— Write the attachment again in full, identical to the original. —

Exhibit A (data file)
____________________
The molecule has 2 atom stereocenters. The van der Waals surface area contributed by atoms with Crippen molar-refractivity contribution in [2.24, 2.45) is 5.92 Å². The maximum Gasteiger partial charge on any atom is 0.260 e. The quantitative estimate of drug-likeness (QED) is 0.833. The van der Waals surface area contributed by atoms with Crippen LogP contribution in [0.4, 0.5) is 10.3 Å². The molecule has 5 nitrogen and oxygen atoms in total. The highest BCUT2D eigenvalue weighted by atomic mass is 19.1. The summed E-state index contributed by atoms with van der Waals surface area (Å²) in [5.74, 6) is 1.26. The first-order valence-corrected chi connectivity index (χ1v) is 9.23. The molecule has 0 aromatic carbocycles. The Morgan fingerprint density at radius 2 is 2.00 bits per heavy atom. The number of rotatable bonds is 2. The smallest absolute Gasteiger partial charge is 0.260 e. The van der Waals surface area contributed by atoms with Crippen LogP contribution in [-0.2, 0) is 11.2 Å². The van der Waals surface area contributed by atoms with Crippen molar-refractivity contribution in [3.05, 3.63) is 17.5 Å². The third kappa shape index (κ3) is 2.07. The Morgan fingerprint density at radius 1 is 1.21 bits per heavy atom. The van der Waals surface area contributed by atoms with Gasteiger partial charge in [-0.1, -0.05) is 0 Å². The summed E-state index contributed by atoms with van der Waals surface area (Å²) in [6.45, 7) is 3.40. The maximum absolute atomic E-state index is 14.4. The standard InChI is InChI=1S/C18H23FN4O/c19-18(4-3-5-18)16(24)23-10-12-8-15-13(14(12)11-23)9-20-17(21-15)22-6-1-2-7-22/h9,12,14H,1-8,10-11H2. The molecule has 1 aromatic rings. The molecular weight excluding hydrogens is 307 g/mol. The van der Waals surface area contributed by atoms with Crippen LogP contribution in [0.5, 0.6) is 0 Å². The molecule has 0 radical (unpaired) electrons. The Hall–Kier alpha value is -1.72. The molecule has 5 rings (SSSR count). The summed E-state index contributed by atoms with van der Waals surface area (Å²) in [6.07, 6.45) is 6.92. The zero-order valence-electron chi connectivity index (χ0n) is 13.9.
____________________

The molecule has 2 atom stereocenters. The van der Waals surface area contributed by atoms with Crippen molar-refractivity contribution in [2.24, 2.45) is 5.92 Å². The maximum Gasteiger partial charge on any atom is 0.260 e. The quantitative estimate of drug-likeness (QED) is 0.833. The van der Waals surface area contributed by atoms with Crippen LogP contribution in [0.4, 0.5) is 10.3 Å². The molecule has 5 nitrogen and oxygen atoms in total. The highest BCUT2D eigenvalue weighted by atomic mass is 19.1. The summed E-state index contributed by atoms with van der Waals surface area (Å²) in [5.74, 6) is 1.26. The first-order valence-corrected chi connectivity index (χ1v) is 9.23. The molecule has 0 aromatic carbocycles. The Morgan fingerprint density at radius 2 is 2.00 bits per heavy atom. The number of rotatable bonds is 2. The smallest absolute Gasteiger partial charge is 0.260 e. The van der Waals surface area contributed by atoms with Crippen LogP contribution in [-0.2, 0) is 11.2 Å². The van der Waals surface area contributed by atoms with Crippen molar-refractivity contribution in [3.05, 3.63) is 17.5 Å². The third kappa shape index (κ3) is 2.07. The Morgan fingerprint density at radius 1 is 1.21 bits per heavy atom. The van der Waals surface area contributed by atoms with Gasteiger partial charge in [-0.1, -0.05) is 0 Å². The summed E-state index contributed by atoms with van der Waals surface area (Å²) in [6.45, 7) is 3.40. The maximum absolute atomic E-state index is 14.4. The standard InChI is InChI=1S/C18H23FN4O/c19-18(4-3-5-18)16(24)23-10-12-8-15-13(14(12)11-23)9-20-17(21-15)22-6-1-2-7-22/h9,12,14H,1-8,10-11H2. The molecule has 1 aromatic rings. The molecular weight excluding hydrogens is 307 g/mol. The van der Waals surface area contributed by atoms with Crippen LogP contribution in [0.5, 0.6) is 0 Å². The molecule has 0 radical (unpaired) electrons. The Hall–Kier alpha value is -1.72. The molecule has 5 rings (SSSR count). The summed E-state index contributed by atoms with van der Waals surface area (Å²) in [6.07, 6.45) is 6.92. The zero-order valence-electron chi connectivity index (χ0n) is 13.9.